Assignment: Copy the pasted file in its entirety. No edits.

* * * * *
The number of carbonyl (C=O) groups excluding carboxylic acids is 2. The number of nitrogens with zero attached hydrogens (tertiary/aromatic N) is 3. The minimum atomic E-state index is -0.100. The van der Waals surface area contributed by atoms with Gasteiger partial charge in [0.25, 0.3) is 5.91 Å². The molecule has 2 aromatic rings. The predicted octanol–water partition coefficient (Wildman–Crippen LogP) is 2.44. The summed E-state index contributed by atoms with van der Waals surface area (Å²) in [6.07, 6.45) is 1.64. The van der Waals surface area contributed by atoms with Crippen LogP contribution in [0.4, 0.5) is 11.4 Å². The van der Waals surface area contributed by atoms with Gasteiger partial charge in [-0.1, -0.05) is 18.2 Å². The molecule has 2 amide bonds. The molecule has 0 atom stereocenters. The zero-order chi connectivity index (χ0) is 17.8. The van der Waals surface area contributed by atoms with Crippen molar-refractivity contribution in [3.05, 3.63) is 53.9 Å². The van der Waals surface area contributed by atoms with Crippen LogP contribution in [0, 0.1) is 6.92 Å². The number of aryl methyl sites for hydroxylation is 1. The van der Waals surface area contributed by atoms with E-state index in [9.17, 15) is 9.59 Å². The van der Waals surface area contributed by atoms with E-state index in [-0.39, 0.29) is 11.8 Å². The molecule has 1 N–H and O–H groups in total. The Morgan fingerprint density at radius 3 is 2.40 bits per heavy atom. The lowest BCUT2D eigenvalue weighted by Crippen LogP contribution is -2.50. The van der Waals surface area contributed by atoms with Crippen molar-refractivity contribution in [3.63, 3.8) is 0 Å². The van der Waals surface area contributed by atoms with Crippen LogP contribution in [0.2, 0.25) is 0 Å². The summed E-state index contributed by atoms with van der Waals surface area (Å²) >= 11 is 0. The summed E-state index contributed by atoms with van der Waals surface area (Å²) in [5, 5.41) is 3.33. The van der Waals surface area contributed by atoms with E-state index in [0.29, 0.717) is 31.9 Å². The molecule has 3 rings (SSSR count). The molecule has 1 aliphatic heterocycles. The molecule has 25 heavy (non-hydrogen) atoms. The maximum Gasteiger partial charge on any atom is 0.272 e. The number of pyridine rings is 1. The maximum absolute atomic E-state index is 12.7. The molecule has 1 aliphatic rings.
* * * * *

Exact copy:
The number of carbonyl (C=O) groups excluding carboxylic acids is 2. The number of nitrogens with zero attached hydrogens (tertiary/aromatic N) is 3. The minimum atomic E-state index is -0.100. The van der Waals surface area contributed by atoms with Gasteiger partial charge in [0.25, 0.3) is 5.91 Å². The molecule has 2 aromatic rings. The predicted octanol–water partition coefficient (Wildman–Crippen LogP) is 2.44. The summed E-state index contributed by atoms with van der Waals surface area (Å²) in [6.07, 6.45) is 1.64. The van der Waals surface area contributed by atoms with Crippen LogP contribution in [0.4, 0.5) is 11.4 Å². The van der Waals surface area contributed by atoms with Gasteiger partial charge in [-0.1, -0.05) is 18.2 Å². The molecule has 2 amide bonds. The molecule has 0 atom stereocenters. The zero-order chi connectivity index (χ0) is 17.8. The van der Waals surface area contributed by atoms with Crippen molar-refractivity contribution in [3.05, 3.63) is 53.9 Å². The van der Waals surface area contributed by atoms with Crippen LogP contribution in [0, 0.1) is 6.92 Å². The number of aryl methyl sites for hydroxylation is 1. The van der Waals surface area contributed by atoms with E-state index in [9.17, 15) is 9.59 Å². The van der Waals surface area contributed by atoms with E-state index in [-0.39, 0.29) is 11.8 Å². The molecule has 1 N–H and O–H groups in total. The Morgan fingerprint density at radius 3 is 2.40 bits per heavy atom. The lowest BCUT2D eigenvalue weighted by Crippen LogP contribution is -2.50. The van der Waals surface area contributed by atoms with Crippen molar-refractivity contribution in [3.63, 3.8) is 0 Å². The van der Waals surface area contributed by atoms with Crippen LogP contribution in [0.2, 0.25) is 0 Å². The summed E-state index contributed by atoms with van der Waals surface area (Å²) >= 11 is 0. The summed E-state index contributed by atoms with van der Waals surface area (Å²) in [5, 5.41) is 3.33. The van der Waals surface area contributed by atoms with E-state index in [0.29, 0.717) is 31.9 Å². The molecule has 3 rings (SSSR count). The molecule has 1 aliphatic heterocycles. The molecule has 25 heavy (non-hydrogen) atoms. The maximum Gasteiger partial charge on any atom is 0.272 e. The number of pyridine rings is 1. The maximum absolute atomic E-state index is 12.7. The molecule has 1 aliphatic rings.